The case will still go ahead because we believe very strongly that everyone, regardless of disability, should be entitled to fair and equitable access. That said, £100,000 is a daunting sum of money when you have a family and we are trying to mitigate the risk as much as possible.  

How can you help?

It would be amazing if you were able to donate any amount of money to help us to cover our adverse costs threat.

Just as important – we need you to tell as many people about our case and share the link to this page so that we can attract as much funding as possible, as quickly as possible.

We will face LHG Live Limited in court in a matter of months, it is essential that we have the legal costs behind us to run our case and get our 'voices' heard. We all have rights under the Equality Act, we want to ensure no other deaf individual or family has to undergo such a ‘David versus Goliath’ challenge every time they buy a ticket for an event.

Thank you very much for your support!

Sally, Sarah & Vikki

Special thanks and acknowledgements go to the following for their support:

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Update 1

Sally Reynolds

Feb. 1, 2021

Important update on our Little Mix case!

Important update on our Little Mix case!

This is a bit of a confusing update, so please bear with us as we try to explain things as clearly as we can.


Summary

We are still going ahead with the Little Mix case. Even if we win, we will not end up getting any compensation and our legal team will not be paid for any of their work.

Why?

Various events and delays have happened which means the company we were told to sue, have gone into liquidation (gone bust).

We are still going ahead because our legal team do not want to lose all their hard work done so far. We expect to win our case on principles which means the court will hopefully write a judgment which explores the legal issues around providing BSL/English interpreters. This will, we hope, clearly show that they are legally required. This judgment will be helpful to other deaf people asking for interpreters and lawyers supporting people in similar cases, such as #WhereIsTheInterpreter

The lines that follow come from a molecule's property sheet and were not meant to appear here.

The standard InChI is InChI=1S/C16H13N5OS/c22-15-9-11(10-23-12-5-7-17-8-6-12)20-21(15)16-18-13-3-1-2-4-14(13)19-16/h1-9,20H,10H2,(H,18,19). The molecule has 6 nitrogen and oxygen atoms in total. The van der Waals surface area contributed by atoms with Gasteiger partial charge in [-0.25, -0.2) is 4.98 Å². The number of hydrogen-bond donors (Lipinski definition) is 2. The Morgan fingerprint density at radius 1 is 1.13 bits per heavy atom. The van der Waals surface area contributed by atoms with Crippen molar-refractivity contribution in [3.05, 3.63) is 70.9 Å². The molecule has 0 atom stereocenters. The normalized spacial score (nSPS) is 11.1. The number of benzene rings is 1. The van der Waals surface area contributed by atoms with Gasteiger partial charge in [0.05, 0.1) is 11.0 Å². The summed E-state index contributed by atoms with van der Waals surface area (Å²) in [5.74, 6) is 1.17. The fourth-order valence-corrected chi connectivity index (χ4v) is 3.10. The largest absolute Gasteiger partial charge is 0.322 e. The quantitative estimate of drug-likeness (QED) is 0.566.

What has happened so far?

We should have been able to update you all before or in March 2020. Various delays have changed and complicated things. We include quotes from legal paperwork to show you the accusations.

Fake tickets

We gave our lawyer our original tickets after we started the case, the Defendant’s lawyers claimed that these were fake, they said:

Not “the actual ticket originally purchased by the Claimant.”

Defendant's aggressive litigation

The Defendant's lawyers have always been extremely aggressive towards us. They threatened Sally with a claim for defamation and demanded detailed financial information from all of us to prove we could pay the other side's costs if we lost. They said:

“full breakdown of each and every Claimant’s assets including without limitation, disclosure of ownership of property, savings and income; 

and confirmation that you will pay into Court or provide evidence of payment into an escrow account (in favour of Our Client and to be released immediately following any costs order made in favour of Our Client) no less that £100,000.00 in order to cover Our Clients estimated costs.” 

Proof of deafness and relationship with Performance Interpreting

The Defendant did not accept that our deafness meant we were disabled under the Equality Act. This meant we had to spend months dealing with an expert witness audiologist and share detailed medical information about our deafness to prove that we were deaf and need BSL interpreters for access.

The Defendant also claimed we had an inappropriate financial relationship with Performance Interpreting because we recommended them as suitable for providing BSL/English interpreters for the Little Mix concert. This is a false allegation. They said: